The Bombay High Court on Tuesday said that tapping of telephones was only allowed in cases of public emergency or public safety, PTI reported. Observing that illegal phone tapping was an infringement of the fundamental right to privacy, the court quashed three orders passed by the Union Home Ministry allowing investigating agencies to intercept the calls of a businessman involved in a bribery case.

A division bench of Justices RV More and NJ Jamadar was hearing a writ petition filed by 54-year-old businessman Vinit Kumar. The court ordered the Central Bureau of Investigation to destroy the taped recordings. In 2011, the CBI registered a case against Kumar for paying a Rs 10-lakh bribe to a public sector bank employee to secure credit facilities. The agency submitted the taped conversations as evidence in its chargesheet.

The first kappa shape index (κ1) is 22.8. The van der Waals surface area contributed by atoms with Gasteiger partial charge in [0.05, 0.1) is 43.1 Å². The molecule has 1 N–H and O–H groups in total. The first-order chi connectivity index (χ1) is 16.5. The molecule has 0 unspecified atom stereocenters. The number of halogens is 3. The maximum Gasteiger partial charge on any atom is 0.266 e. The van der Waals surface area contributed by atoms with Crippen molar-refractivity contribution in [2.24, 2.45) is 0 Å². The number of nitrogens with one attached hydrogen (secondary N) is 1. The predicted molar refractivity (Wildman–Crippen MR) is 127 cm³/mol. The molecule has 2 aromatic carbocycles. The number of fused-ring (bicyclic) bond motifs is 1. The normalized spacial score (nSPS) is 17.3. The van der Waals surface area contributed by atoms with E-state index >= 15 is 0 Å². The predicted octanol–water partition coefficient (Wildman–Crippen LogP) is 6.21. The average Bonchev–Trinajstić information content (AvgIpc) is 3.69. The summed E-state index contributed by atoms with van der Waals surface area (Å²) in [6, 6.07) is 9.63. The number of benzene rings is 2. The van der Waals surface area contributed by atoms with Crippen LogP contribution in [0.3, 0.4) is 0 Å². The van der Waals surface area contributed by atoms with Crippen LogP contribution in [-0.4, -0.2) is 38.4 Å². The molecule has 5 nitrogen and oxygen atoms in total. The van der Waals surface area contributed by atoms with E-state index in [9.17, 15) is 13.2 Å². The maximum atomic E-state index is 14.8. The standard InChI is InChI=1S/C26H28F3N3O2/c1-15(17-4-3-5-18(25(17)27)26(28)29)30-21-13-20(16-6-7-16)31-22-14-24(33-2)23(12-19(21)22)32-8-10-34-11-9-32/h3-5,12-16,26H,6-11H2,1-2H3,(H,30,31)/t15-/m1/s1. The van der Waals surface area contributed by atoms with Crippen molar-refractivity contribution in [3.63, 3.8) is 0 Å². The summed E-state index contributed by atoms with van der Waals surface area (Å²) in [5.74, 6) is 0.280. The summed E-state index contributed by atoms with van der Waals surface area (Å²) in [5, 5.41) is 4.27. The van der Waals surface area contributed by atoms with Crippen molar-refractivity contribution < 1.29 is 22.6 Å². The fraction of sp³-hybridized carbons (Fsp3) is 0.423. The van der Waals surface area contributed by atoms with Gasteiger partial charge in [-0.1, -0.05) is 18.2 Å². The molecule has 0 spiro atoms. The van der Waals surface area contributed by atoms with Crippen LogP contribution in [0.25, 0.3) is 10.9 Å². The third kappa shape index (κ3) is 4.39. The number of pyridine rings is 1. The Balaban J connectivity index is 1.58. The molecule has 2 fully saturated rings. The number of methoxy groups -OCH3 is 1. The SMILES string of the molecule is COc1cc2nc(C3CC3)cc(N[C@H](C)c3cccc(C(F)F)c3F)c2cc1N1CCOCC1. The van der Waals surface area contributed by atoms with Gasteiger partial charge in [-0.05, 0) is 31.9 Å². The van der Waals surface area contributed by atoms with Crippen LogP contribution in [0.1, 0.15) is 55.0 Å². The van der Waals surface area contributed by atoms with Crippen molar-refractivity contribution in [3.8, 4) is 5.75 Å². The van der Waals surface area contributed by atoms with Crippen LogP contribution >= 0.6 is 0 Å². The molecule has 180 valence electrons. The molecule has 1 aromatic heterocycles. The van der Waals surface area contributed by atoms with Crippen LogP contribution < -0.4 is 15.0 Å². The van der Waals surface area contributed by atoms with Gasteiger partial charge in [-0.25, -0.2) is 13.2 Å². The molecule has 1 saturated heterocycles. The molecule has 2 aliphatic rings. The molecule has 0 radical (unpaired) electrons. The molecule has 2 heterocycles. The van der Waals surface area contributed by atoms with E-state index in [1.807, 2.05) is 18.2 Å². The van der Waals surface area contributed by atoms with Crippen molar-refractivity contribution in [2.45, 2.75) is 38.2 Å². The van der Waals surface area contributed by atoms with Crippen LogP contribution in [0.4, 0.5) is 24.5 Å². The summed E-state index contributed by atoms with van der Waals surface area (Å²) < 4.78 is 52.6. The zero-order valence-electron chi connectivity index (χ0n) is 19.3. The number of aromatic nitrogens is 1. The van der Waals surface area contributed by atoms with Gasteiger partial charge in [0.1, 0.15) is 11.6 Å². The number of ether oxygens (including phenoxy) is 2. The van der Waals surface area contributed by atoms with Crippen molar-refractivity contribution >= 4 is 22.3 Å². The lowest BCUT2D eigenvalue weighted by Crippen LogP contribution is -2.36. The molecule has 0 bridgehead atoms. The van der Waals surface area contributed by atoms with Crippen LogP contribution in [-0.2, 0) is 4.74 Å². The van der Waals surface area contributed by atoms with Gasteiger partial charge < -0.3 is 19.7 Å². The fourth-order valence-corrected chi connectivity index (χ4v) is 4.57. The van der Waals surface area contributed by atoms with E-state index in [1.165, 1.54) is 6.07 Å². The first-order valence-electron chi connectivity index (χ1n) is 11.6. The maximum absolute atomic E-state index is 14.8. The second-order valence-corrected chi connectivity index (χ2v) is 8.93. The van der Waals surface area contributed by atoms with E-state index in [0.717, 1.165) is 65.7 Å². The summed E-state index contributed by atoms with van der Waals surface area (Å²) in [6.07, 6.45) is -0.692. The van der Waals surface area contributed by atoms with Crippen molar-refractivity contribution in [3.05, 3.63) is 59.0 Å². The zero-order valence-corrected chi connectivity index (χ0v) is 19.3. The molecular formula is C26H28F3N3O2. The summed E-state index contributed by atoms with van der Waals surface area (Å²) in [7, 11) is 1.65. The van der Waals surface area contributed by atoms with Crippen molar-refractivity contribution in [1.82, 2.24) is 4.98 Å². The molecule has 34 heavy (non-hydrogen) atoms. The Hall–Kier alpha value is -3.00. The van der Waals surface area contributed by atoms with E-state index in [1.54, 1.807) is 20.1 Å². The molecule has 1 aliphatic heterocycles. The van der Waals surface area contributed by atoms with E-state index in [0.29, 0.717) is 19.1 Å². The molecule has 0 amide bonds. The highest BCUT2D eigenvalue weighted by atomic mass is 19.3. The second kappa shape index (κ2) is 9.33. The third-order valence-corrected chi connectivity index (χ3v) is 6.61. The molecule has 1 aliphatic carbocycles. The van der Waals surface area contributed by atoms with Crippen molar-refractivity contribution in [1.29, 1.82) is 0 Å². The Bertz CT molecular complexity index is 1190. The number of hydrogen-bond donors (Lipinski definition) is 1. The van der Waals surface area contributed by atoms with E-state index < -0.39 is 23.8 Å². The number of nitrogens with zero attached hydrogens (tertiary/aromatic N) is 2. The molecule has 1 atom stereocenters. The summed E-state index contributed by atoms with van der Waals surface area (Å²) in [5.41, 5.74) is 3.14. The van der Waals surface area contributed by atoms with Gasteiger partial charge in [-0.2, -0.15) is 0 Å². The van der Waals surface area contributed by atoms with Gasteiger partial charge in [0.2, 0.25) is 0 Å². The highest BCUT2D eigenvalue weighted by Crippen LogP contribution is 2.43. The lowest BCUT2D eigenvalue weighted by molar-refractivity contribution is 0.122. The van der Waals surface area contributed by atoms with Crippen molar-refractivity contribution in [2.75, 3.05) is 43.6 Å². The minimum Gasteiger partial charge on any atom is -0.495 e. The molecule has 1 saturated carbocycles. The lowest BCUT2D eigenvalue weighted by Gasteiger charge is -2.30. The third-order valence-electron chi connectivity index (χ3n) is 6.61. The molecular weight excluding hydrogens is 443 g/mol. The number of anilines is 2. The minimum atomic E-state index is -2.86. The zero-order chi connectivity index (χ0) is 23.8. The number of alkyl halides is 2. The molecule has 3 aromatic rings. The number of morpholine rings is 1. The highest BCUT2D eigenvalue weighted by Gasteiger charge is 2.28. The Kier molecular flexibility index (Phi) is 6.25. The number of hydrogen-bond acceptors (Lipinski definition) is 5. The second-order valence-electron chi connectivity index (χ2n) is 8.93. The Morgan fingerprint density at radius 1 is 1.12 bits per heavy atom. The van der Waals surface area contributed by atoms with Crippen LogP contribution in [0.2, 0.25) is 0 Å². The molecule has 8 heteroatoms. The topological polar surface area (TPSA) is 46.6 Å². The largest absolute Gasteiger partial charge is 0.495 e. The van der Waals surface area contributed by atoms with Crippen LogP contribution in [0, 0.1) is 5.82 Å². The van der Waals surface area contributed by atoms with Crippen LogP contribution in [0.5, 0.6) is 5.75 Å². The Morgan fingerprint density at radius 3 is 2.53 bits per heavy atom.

Kumar challenged the validity of the Home Ministry orders, passed between October 2009 and February 2010, that directed the interception on the grounds that they were beyond the powers of Section 5(2) of the India Telegraph Act, 1885. This section of the Act allows the government to intercept phone conversations if it is satisfied that there is a public emergency.

“We are of the view that as per the section 5(2) of the Telegraph Act, an order for interception can be issued on either the occurrence of any public emergency or in the interest of public safety,” the court said. “When either of the two conditions are not in existence, it was impermissible to take resort to telephone tapping. We are satisfied that in peculiar fact of the instant case, the impugned three interception orders neither have sanction of law nor issued for legitimate aim, as sought to be suggested.”

The court clarified that it was not commenting on the merits of the corruption case.

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